The role of the arts has become crucial to understanding the origins of “modern human behavior,” but continues to be highly controversial as it is not always clear why the arts evolved and persisted. This issue is often addressed by appealing to adaptive biological explanations. However, we will argue that the arts have evolved culturally rather than biologically, exploiting biological adaptations rather than extending them. In order to support this line of inquiry, evidence from a number of disciplines will be (...)
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  • Behavioral Innovation and Phylogeography.Pierre Deleporte - 2007 - Behavioral and Brain Sciences 30 (4):408-409.
    Indirect identification of innovations in wild populations involves inferring past, unobserved behavioral events. Such historical inference can make simple use of present distribution patterns of differently behaving individuals, but population genetic studies are a potential source of complementary relevant information. Methodological lessons can be taken from phylogeography, that is, molecular approaches to the history of population spatial distribution patterns and gene flows. Opportunities for such studies in primates should increase with the developing population genetic studies used for management and conservation (...)
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  • Testing the Controversy.Joshua M. Tybur, Geoffrey F. Miller & Steven W. Gangestad - 2007 - Human Nature 18 (4):313-328.
    Critics of evolutionary psychology and sociobiology have advanced an adaptationists-as-right-wing-conspirators (ARC) hypothesis, suggesting that adaptationists use their research to support a right-wing political agenda. We report the first quantitative test of the ARC hypothesis based on an online survey of political and scientific attitudes among 168 US psychology Ph.D. students, 31 of whom self-identified as adaptationists and 137 others who identified with another non-adaptationist meta-theory. Results indicate that adaptationists are much less politically conservative than typical US citizens and no more (...)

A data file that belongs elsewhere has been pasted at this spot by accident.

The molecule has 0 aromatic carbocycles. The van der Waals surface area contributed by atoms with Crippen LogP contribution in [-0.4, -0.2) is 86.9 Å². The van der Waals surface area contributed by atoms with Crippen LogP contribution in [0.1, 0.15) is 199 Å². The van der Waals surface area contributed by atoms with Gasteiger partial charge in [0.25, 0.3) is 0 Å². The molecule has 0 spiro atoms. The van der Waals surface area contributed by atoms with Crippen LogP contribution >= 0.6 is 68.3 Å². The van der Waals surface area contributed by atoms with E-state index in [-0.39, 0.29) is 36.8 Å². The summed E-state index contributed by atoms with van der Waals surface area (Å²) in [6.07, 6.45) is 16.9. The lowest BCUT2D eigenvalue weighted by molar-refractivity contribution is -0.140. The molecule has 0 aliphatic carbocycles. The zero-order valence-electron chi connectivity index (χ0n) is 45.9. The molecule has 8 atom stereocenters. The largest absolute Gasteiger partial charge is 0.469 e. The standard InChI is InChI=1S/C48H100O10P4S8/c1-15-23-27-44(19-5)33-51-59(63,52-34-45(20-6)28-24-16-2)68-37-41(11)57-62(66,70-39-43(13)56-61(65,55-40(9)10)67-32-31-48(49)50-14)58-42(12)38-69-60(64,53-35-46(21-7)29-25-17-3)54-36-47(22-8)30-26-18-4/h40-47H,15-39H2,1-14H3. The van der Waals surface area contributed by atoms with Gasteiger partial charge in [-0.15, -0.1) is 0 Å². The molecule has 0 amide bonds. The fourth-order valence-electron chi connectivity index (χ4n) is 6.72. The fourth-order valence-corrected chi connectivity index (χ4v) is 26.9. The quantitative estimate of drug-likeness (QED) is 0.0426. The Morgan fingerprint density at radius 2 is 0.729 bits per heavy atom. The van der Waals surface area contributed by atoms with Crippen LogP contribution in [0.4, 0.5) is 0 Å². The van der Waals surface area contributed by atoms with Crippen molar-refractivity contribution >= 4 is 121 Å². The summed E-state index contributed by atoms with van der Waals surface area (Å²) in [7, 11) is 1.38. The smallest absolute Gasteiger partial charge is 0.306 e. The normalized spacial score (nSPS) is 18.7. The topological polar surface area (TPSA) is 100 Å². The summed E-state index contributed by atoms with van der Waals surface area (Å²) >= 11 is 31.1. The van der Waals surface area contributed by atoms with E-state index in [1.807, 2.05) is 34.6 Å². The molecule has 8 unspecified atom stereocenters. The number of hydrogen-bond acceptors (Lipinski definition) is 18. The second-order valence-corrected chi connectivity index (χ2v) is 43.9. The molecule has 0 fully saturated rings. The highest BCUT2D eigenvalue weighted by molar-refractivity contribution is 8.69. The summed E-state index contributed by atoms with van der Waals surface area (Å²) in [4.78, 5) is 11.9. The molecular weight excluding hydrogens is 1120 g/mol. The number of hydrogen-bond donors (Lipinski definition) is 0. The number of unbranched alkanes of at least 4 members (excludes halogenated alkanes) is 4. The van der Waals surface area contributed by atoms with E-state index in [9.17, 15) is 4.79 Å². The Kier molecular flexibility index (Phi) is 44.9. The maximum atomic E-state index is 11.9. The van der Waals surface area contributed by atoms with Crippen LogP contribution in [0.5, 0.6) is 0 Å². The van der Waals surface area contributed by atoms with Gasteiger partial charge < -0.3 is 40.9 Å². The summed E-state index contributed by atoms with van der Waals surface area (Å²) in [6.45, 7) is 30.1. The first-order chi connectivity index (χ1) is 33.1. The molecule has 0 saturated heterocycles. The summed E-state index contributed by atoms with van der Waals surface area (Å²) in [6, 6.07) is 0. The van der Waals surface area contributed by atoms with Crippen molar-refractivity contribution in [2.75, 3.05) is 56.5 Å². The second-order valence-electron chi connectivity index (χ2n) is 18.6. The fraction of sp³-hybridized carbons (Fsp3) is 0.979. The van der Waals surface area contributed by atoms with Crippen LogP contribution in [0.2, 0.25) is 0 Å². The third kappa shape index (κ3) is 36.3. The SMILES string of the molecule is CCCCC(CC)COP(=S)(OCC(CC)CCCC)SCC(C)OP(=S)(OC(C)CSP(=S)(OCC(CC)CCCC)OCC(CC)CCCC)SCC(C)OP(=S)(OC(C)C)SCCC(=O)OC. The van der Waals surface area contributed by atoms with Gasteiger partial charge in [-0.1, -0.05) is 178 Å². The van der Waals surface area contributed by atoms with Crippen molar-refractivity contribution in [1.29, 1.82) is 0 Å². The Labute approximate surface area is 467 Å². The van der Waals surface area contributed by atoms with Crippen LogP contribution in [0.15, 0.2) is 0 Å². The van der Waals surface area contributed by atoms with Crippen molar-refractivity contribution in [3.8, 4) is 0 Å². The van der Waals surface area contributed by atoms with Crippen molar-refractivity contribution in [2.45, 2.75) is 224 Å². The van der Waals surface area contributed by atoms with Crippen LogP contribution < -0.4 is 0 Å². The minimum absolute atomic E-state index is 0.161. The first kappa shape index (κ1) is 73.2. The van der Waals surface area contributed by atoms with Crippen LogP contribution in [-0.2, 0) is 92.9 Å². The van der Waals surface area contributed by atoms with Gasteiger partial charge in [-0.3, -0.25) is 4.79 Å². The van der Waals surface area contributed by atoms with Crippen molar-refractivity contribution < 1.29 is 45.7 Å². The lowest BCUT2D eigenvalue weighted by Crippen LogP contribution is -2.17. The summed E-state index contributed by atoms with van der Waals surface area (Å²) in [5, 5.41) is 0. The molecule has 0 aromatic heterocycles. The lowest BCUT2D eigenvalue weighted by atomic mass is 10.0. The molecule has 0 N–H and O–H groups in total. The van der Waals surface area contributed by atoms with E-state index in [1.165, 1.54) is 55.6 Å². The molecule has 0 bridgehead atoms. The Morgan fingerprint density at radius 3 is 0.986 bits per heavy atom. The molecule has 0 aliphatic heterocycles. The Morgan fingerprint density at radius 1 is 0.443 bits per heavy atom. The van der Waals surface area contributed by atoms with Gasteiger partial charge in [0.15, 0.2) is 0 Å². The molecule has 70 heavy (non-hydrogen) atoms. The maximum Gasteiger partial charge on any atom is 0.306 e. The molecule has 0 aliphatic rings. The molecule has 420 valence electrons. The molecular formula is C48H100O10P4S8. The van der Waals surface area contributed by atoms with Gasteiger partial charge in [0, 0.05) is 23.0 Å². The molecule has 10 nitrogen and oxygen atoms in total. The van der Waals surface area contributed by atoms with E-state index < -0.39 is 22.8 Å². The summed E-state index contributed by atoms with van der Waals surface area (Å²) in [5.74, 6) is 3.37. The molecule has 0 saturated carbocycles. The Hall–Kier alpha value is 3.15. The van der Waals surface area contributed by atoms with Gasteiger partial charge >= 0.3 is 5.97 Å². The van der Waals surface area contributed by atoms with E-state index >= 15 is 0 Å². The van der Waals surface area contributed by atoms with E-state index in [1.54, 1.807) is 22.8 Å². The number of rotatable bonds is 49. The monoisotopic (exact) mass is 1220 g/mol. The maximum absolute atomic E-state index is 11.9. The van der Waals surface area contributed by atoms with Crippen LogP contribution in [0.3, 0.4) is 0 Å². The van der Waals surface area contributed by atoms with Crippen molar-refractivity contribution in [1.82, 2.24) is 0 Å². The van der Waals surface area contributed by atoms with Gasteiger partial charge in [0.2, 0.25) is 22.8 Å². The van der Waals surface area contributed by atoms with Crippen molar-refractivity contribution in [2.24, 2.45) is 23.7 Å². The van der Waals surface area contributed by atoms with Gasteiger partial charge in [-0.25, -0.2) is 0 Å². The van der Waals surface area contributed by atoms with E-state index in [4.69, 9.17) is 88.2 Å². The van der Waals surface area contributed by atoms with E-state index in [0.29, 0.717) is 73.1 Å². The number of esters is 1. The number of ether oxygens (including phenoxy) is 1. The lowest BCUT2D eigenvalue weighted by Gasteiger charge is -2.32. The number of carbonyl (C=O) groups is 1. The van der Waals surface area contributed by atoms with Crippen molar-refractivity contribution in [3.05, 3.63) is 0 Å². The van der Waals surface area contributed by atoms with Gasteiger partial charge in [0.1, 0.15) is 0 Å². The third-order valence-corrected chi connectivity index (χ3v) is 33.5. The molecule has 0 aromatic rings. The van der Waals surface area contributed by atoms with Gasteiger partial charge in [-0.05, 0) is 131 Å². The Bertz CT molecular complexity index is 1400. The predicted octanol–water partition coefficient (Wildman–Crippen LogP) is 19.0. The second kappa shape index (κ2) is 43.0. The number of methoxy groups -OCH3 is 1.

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  • Male Sexual Strategies Modify Ratings of Female Models with Specific Waist-to-Hip Ratios.Gary L. Brase & Gary Walker - 2004 - Human Nature 15 (2):209-224.
    Female waist-to-hip ratio (WHR) has generally been an important general predictor of ratings of physical attractiveness and related characteristics. Individual differences in ratings do exist, however, and may be related to differences in the reproductive tactics of the male raters such as pursuit of short-term or long-term relationships and adjustments based on perceptions of one’s own quality as a mate. Forty males, categorized according to sociosexual orientation and physical qualities (WHR, Body Mass Index, and self-rated desirability), rated female models on (...)
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  • Pre-Adjustment of Adult Attachment Style to Extrinsic Risk Levels Via Early Attachment Style is Neither Specific, nor Reliable, nor Effective, and is Thus Not an Adaptation.Johannes Hönekopp - 2009 - Behavioral and Brain Sciences 32 (1):31-31.
    The mechanism proposed by Del Giudice by which adult attachment style is adapted to the extrinsic risk in the local environment via attachment style during the early years does not fulfill important criteria of an adaptation. The proposed mechanism is neither specific, nor developmentally reliable, nor effective. Therefore, it should not be considered an adaptation.